Originally published July 29, 2017 on Winnipeg Free Press
By Laura Rance
In the grand scheme of things, Canada’s organic industry is tiny, representing only about four per cent of an agriculture and food sector that generates about $108 billion annually.
But there aren’t many sub-straits of agriculture that can boast double-digit growth in annual sales, with no sign of slowing down.
A recent report released by the Canada Organic Trade Association (COTA) says the sector was worth $4.7 billion to the Canadian economy in 2015, up from $3.5 billion in 2013. That represents more than $1 billion in growth in just two years.
“Over 55 per cent of Canadian consumers purchase organic products on a weekly basis, and over 80 per cent of these consumers have maintained or increased their organic purchases in the last year,” the report released in early July says.
Not only is the sector thriving economically, it is also a key promoter of environmental sustainability and innovation, both of which are cited as key policy priorities by the federal government.
That’s a good news story by any definition. But the COTA report says the sector could be doing even better if not for some serious gaps in regulation, policy and extension support.
While farmers individually tend to rail against regulation as costly and time consuming, collectively they recognize that it’s a key pillar to growth in any industry — but especially for one that bases its success on public trust.
Consumers who buy organic products are usually paying a premium to get them. They are prepared to do that because they believe products produced organically are better for them and for the environment. The sector wants regulations to ensure that people buying these products get what they’re paying for — not knockoffs that haven’t been produced according to organic principles.
The federal government came in with a regulatory framework in 2009 that sets minimum standards for food, livestock feed or seed products that make an organic claim on their label and which are being sold between provinces or imported. Those rules are enforced by the Canadian Food Inspection Agency.
However, there is a hodge-podge of provincial regulatory regimes across the country.
The report gives high marks to Manitoba, British Columbia, Nova Scotia and New Brunswick, which have all adopted the national standards. That means no one can sell a product as “organic” in this province, unless they have gone through the certification process.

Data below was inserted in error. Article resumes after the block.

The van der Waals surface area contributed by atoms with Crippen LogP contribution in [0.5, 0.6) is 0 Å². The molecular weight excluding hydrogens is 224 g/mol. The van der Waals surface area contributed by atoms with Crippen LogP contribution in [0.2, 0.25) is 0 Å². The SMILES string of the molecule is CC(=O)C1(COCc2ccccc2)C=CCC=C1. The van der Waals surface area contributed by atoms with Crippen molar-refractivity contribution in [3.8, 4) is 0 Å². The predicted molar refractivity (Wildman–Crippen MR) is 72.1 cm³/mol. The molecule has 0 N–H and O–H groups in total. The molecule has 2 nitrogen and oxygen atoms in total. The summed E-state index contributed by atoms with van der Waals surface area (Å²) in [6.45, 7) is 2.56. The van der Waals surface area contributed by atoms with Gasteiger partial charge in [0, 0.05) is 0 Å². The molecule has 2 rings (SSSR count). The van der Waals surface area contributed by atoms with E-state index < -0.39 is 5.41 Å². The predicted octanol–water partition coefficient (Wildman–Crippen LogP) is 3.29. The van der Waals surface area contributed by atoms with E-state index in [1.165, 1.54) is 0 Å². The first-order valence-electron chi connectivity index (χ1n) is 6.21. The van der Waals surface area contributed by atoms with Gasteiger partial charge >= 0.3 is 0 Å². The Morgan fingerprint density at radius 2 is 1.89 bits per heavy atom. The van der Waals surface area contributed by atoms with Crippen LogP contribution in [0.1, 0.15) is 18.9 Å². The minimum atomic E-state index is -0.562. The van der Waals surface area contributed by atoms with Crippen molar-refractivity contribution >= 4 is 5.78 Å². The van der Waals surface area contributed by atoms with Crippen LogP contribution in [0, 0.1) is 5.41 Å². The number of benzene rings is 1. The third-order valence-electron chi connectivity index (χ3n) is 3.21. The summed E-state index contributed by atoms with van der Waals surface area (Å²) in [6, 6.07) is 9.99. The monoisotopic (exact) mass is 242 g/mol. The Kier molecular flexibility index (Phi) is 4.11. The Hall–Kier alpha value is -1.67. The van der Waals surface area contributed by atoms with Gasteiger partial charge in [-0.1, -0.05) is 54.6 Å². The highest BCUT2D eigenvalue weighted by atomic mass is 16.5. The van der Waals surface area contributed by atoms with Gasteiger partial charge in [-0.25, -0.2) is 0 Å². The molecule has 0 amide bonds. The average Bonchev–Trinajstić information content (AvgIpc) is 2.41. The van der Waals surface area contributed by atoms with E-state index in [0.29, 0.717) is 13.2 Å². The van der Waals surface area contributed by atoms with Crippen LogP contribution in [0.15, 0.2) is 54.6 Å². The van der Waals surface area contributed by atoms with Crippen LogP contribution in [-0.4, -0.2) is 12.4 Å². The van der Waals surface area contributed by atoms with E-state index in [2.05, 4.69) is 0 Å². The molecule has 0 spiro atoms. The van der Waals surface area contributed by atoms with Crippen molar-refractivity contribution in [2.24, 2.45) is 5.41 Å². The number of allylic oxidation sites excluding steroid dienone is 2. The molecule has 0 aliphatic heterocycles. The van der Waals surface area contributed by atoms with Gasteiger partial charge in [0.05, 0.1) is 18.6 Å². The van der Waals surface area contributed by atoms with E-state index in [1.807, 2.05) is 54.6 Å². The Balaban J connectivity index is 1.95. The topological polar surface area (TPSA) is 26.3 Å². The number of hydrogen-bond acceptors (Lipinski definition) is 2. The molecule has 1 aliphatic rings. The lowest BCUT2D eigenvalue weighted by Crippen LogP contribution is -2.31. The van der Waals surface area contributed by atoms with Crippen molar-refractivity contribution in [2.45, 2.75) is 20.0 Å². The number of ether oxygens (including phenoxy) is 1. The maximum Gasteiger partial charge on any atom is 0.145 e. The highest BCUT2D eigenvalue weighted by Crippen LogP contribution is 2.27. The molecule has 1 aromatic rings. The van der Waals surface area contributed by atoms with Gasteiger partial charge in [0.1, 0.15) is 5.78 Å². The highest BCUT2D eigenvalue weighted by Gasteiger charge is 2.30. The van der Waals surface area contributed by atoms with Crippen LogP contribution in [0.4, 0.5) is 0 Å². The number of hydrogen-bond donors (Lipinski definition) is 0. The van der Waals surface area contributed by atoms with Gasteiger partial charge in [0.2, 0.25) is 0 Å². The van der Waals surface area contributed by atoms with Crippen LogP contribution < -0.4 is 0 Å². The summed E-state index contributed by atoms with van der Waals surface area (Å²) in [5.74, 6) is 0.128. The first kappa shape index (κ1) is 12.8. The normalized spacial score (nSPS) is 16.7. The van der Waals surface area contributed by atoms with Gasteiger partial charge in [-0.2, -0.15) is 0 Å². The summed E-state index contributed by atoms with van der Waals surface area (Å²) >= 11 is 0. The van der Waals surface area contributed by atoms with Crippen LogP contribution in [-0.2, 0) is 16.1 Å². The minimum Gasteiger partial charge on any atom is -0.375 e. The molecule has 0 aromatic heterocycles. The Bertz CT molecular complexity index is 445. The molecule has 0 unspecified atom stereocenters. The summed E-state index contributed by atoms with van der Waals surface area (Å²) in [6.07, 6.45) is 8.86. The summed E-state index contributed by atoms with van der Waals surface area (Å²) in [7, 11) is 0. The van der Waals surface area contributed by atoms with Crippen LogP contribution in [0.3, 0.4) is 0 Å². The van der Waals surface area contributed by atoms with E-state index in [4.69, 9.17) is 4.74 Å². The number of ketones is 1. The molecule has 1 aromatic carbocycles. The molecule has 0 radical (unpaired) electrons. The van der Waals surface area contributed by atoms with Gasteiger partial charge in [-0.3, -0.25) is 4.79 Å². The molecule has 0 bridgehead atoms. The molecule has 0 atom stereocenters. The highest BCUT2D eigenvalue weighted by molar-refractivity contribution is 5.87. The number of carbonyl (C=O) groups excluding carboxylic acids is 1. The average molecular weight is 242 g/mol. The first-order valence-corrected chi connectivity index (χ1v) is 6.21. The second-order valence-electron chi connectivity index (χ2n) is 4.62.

Manitoba scored second highest in the country for its overall support for the organic sector. Manitoba Agriculture has one staff member devoted to supporting the sector’s development, it offers crop insurance tailored specifically to the different pricing paradigms for organic crops, and it has one of the most comprehensive data banks of organic buyers, suppliers and processors.
Quebec has brought in its own regulations, and is seen as leading the country with organic production support, market support and data collection.
But Ontario, despite being the largest organic market in Canada, is among the provinces with no regulations. Uncertified vendors there can freely sell their products as organic.
“This leaves significant gaps as provinces and territories without regulations cannot enforce or regulate intra-provincial/territorial organic claims,” the report says.
COTA makes three recommendations it views as key to further growth of organic agriculture in Canada.
At a minimum, it wants all provinces to adhere to the national standards.
“Without a regulation, there is the potential for false or misleading claims, which compromises the integrity of the Canada organic brand,” it says.
It wants governments to invest in expanding and improving the data collected specifically on the organic sector, because it is a distinct area of production within agriculture. “Increased data collection and associated research capacities will lead to better decision making and planning within the organic sector,” it says
Finally, it wants more organic-specific programs and policies that range between helping farmers transition into the business, to furthering market development activities.
It’s not a long wish list. But it’s an important one for a sector that’s gaining ground.